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Financing Your Sustainable Fashion Business

Financing your business can be tricky but is essential for building a sustainable fashion business. In this article, we explore four options.
knitted hats for men and women from Nurmi designs
© Mysource Ltd

Financing your business can be tricky. In fact, it may be one of most difficult tasks you face in growing. Most fashion businesses start out on a shoestring budget. Don’t be put off by not having loads of money but do be realistic that you are going to need to invest in your business if you want to succeed.

Sustainability is also about being financially stable. Your inspiring social and environmental goals will not go far if you are not seeing any commercial success. Many now-successful fashion brands have reported not making any profit for the first three to five years of trading. It is hard, so the sooner you think about investing in what you do – the better.

There are many different options and models for raising capital, whether you are just starting out or you are looking to grow. Below we highlight a few options you might want to consider exploring.


Crowdfunding involves a number of people each contributing financially to your business or idea (via a loan, equity investment or donation), until you reach your funding target. As crowdfunding is an online process, the large pool of investors is often geographically disparate and each investor will tend to contribute a relatively small amount of money.


  • Flexible alternative to conventional bank loans;
  • Timing (you can raise finance relatively quickly);
  • Profile building/customer engagement (can raise awareness of your business and create loyalty among this potential customer base – so investors can be both future customers and brand ambassadors);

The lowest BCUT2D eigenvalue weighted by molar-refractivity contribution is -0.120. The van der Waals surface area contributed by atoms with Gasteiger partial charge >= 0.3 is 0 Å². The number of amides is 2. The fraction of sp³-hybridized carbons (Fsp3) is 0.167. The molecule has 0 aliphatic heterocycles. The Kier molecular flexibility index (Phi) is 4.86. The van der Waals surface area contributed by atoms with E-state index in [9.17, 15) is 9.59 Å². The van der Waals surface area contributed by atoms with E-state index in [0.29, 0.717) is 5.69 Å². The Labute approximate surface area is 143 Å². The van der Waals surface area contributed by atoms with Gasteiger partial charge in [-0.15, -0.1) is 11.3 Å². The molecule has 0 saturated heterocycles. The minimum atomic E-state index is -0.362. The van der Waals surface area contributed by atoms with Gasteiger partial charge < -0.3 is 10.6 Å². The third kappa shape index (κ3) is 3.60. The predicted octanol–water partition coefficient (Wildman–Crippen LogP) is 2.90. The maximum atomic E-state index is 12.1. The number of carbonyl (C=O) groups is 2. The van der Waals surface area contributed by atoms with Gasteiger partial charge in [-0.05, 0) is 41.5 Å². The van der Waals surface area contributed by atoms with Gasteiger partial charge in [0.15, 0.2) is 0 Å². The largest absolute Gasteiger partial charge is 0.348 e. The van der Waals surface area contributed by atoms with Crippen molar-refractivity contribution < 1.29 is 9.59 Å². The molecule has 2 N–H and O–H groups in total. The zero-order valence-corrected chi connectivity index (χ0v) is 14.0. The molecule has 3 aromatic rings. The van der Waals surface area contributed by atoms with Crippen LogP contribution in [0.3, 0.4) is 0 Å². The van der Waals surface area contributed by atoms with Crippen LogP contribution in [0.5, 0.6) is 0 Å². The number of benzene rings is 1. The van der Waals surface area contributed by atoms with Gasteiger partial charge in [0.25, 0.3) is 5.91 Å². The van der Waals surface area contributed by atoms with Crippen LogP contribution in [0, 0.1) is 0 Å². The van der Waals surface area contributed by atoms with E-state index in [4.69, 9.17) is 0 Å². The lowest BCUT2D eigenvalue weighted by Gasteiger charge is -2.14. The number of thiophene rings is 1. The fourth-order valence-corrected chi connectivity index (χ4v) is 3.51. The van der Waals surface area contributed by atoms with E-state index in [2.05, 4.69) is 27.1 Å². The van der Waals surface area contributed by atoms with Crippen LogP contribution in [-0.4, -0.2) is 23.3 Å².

• Market research opportunity/proof of concept (test the market, get feedback and understand how to best position your business);
  • Pre-selling (you know how much to produce and it’s pre-funded, so cash-flow issues linked to upfront costs are minimised).


  • Legal protection (your idea could be copied if you don’t have the right legal protection in place);
  • All or nothing (typically, if you don’t reach your funding target, any money raised is returned to investors);
  • Time consuming (considerable time spent on raising awareness and demonstrating your company’s potential).

Find a mentor before building your crowdfunding campaign to help you understand how to best market your business prelaunch. Set a realistic target, otherwise you risk receiving none of the money (and investors will get their money back). Be creative with your rewards – monetise what you already have to offer. Try to have a pre-existing base of followers on social media. This will give momentum to your fundraising efforts once the campaign kicks off.

Crowdfunding can be a particularly effective option for fashion companies with a social or environmental mission because you have a bigger inspiring story to tell and this can help to attract financial contributions.


You borrow money, which may be secured against assets. You’ll have to repay that amount, plus interest, according to a legally binding repayment schedule outlining the timing and amount of repayments. The lender’s concern is to get their money back; your concern should be on making timely repayments so that the loan isn’t compromised.